For many of us, being a dancer is only a small part of the bigger, lifelong goal. Ultimately, dancers want the chance to inspire a new generation of dancers, to train younger dancers to reach their goals, and to provide the opportunity for the youth to become more educated in the ways of dance. Additionally, the sustainability of building a career out of dance relies on having a strong clientele that allows you to keep dancing in the long term. All of these dreams can be fulfilled by owning your own dance studio. At Dance Work Balance, we have gathered information from dancers who have set up their own dance studio, and we compiled a list of some of the most valuable pieces of advice that may help you get your own studio up and running.
Being a dance studio owner is different from being a dancer
This one is fairly self explanatory, but one of the most overlooked aspects of running a dance studio. As the owner of a studio, you will spend a significant amount of time doing things that are peripherally related to dance, but aren’t actually dancing. Some estimates say that you will be working on all other aspects of your dance studio (running your business and promoting your business for a start!) by an order of magnitude: For every hour you spend dancing, expect to put in about ten hours doing all the behind the scenes logistics that needs to go into making your studio function.
Develop your interpersonal skills
Being a studio owner involves interacting with clients much more than you ever did working in the entertainment industry. In the end, you will be spending much energy trying to make sure that your clients remain with you over time. The first year of being a studio owner will force you to learn new modes of interaction. Although the younger dancers who are in the studio are under your wing, in the end, you still need to be willing to appease the parents or the adults who are part of the studio.
Spend more time listening than speaking, especially when meeting potential new clients. Make sure you get an understanding for what their intent is on joining the studio, or what they want their children to gain after being a part of your dance studio. What skills do they want to gain? What dance styles are they most interested in? Are they interested in pushing and challenging themselves, or do they just want a venue to dance?
Of course, you can’t teach every class there. Naturally, you’ll also have to think of the instructors who you hire in your studio to teach classes. This is another time for you to work on your interpersonal skills. Some of your instructors will be wonderfully responsive, great teachers, well loved by their students, and responsible. They are obviously not your problem! The issue will be the handful of instructors you hire who are irresponsible, who do not regularly show up on time for their classes, and do not respond to your texts, emails, or messages. It now becomes a difficult question of what to do: Can you inspire them to become a better employee? Or do you warn them a few times before letting them go? It becomes a difficult question in the middle of the dance season when their students still depend on them until the recital.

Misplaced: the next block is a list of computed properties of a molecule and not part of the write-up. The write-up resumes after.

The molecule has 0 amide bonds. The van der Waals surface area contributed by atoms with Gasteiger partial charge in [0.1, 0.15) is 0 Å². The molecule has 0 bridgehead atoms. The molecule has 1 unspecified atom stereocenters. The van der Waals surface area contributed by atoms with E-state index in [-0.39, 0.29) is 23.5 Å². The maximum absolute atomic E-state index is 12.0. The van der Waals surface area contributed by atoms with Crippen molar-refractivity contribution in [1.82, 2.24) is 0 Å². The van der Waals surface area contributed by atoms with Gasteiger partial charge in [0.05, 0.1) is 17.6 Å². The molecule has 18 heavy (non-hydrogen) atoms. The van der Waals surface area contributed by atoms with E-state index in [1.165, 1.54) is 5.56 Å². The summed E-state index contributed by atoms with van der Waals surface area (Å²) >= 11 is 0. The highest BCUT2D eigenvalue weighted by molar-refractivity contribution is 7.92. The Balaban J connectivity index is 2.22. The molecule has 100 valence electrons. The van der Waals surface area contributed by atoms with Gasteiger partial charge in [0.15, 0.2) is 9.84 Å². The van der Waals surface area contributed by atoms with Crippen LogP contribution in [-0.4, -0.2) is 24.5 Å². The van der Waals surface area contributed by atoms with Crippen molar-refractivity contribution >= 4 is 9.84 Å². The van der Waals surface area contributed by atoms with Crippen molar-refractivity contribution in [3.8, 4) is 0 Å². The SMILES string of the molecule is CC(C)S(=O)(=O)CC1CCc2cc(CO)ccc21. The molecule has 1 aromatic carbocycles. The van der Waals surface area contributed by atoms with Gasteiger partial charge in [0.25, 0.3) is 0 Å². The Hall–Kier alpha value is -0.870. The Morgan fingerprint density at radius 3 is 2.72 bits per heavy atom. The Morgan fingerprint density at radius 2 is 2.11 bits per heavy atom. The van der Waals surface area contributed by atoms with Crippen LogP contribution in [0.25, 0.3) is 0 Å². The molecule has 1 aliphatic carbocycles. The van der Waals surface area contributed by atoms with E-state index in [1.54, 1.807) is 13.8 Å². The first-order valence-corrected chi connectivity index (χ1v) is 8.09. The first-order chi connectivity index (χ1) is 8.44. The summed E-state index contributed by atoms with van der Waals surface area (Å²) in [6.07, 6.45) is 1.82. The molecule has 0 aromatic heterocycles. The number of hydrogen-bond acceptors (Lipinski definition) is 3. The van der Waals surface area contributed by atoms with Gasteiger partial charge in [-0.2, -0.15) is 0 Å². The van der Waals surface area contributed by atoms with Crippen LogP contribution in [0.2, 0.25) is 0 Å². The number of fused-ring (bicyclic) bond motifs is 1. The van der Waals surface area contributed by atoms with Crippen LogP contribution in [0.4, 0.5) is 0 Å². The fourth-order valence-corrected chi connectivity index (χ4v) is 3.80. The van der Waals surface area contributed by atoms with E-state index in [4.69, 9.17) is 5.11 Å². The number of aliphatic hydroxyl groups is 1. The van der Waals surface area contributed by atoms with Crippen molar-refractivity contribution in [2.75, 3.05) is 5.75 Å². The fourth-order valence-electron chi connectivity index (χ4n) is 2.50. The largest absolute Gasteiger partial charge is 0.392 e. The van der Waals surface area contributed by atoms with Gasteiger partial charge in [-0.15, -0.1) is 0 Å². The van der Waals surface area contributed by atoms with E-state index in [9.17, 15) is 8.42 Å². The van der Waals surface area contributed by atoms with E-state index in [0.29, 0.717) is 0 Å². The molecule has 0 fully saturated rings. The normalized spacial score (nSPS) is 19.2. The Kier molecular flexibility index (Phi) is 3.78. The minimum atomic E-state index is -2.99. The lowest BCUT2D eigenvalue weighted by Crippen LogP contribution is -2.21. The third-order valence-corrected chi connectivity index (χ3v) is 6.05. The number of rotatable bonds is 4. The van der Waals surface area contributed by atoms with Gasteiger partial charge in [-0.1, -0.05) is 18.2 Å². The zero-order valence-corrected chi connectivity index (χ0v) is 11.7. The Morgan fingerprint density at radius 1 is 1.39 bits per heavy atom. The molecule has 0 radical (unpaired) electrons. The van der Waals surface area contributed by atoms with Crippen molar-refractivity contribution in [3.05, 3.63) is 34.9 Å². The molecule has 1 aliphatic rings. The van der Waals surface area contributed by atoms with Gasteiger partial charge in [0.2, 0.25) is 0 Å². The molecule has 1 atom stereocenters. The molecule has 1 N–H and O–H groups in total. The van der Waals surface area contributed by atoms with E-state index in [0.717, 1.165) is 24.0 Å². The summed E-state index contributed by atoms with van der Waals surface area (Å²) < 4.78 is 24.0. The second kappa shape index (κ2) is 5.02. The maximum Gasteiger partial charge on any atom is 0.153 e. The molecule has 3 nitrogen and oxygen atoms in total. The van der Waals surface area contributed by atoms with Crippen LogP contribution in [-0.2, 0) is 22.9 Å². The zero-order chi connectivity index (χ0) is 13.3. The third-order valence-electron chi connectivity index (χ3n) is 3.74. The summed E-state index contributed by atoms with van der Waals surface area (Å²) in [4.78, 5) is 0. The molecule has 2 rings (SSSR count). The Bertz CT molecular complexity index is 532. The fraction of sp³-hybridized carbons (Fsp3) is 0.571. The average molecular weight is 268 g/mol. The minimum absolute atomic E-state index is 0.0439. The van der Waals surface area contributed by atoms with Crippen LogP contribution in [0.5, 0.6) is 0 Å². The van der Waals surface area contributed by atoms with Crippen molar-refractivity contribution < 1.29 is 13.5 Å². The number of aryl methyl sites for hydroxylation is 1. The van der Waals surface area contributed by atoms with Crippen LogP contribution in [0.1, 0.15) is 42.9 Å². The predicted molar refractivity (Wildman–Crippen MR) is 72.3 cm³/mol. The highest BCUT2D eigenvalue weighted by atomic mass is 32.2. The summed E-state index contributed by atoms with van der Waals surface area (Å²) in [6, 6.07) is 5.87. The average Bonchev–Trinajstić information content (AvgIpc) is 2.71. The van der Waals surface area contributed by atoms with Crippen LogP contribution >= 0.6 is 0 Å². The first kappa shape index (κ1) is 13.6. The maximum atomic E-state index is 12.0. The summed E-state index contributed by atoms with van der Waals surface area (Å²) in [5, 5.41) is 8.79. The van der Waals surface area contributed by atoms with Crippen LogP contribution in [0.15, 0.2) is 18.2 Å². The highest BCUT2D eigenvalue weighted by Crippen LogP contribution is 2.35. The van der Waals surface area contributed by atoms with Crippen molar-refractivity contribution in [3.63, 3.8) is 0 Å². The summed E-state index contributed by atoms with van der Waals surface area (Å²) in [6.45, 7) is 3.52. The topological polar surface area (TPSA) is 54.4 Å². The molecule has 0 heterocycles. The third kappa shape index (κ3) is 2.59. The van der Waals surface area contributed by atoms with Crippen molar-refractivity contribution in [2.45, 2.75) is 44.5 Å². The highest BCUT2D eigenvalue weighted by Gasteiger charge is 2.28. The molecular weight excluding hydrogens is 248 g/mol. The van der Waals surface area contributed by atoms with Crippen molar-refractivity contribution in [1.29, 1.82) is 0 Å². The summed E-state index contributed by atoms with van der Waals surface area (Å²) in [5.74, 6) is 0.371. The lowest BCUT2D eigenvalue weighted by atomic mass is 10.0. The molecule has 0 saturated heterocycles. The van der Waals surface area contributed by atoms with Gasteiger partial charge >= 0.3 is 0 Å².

Related to your interpersonal skills, spend time networking.
Learn secondary skills
The two main important skills as a dance studio owner are obviously dance and business sense. But on top of that, there are so many other skills that you should learn to become a successful dance studio owner.
You will have to become knowledgeable in legal issues regarding your city and state with respect to running a business. On a related note, there are many differences in business taxes that are different from doing your personal taxes. They can be quite overwhelming the first year, but they soon become routine. Just expect to put aside extra time at the beginning!
To be successful in your endeavor, you’ll have to learn videography, photography, and marketing skills - something that dancers aren’t always knowledgeable in. Luckily, in the generation of the internet and YouTube, you can very quickly and easily find how to run a marketing campaign using a combination of your Instagram, Twitter, Facebook, and every other social networking site available. You’ll have to learn the most basic features of photo editing software, you’ll learn the foundations of video editing software, and you’ll learn how to manage analytics like a pro.
Of course, music editing is an essential skill for any dancer, but you may have gotten away with not learning how to do it yourself. When you start running your studio and you have several groups of dancers who need their own cut of music, you may have to learn how to do it yourself. Software such as Adobe Audition isn’t free, but it’s wonderfully intuitive software. Alternatively, Audacity is the premier free, open-source audio editing software.
As stressful as it will be running your own dance studio, in the end, you will learn the business from the inside out. You’ll acquire a wide set of skills that are applicable across any other career. Your CV will be full with after running your studio for just a few years! Don’t be afraid to ask for help! Talk to other studio owners, they were once in your shoes.